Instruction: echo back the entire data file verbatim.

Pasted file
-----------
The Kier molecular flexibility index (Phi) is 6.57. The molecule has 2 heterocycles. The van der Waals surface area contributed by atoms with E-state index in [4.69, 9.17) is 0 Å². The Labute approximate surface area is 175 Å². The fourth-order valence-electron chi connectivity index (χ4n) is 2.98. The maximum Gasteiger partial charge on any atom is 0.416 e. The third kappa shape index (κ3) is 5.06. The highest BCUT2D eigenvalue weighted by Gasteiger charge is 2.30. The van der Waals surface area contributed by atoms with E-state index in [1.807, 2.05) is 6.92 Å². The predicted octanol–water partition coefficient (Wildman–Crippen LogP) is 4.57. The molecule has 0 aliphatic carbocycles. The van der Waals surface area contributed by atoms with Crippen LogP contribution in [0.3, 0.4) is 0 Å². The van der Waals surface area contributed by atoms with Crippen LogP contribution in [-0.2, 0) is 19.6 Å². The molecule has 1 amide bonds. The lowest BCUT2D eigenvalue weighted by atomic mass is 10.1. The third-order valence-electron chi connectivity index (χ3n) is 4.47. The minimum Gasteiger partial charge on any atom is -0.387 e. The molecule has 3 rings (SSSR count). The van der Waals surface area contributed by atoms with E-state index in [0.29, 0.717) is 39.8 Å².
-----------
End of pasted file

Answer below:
The Kier molecular flexibility index (Phi) is 6.57. The molecule has 2 heterocycles. The van der Waals surface area contributed by atoms with E-state index in [4.69, 9.17) is 0 Å². The Labute approximate surface area is 175 Å². The fourth-order valence-electron chi connectivity index (χ4n) is 2.98. The maximum Gasteiger partial charge on any atom is 0.416 e. The third kappa shape index (κ3) is 5.06. The highest BCUT2D eigenvalue weighted by Gasteiger charge is 2.30. The van der Waals surface area contributed by atoms with E-state index in [1.807, 2.05) is 6.92 Å². The predicted octanol–water partition coefficient (Wildman–Crippen LogP) is 4.57. The molecule has 0 aliphatic carbocycles. The van der Waals surface area contributed by atoms with Crippen LogP contribution in [0.3, 0.4) is 0 Å². The van der Waals surface area contributed by atoms with Crippen LogP contribution in [-0.2, 0) is 19.6 Å². The molecule has 1 amide bonds. The lowest BCUT2D eigenvalue weighted by atomic mass is 10.1. The third-order valence-electron chi connectivity index (χ3n) is 4.47. The minimum Gasteiger partial charge on any atom is -0.387 e. The molecule has 3 rings (SSSR count). The van der Waals surface area contributed by atoms with E-state index in [0.29, 0.717) is 39.8 Å².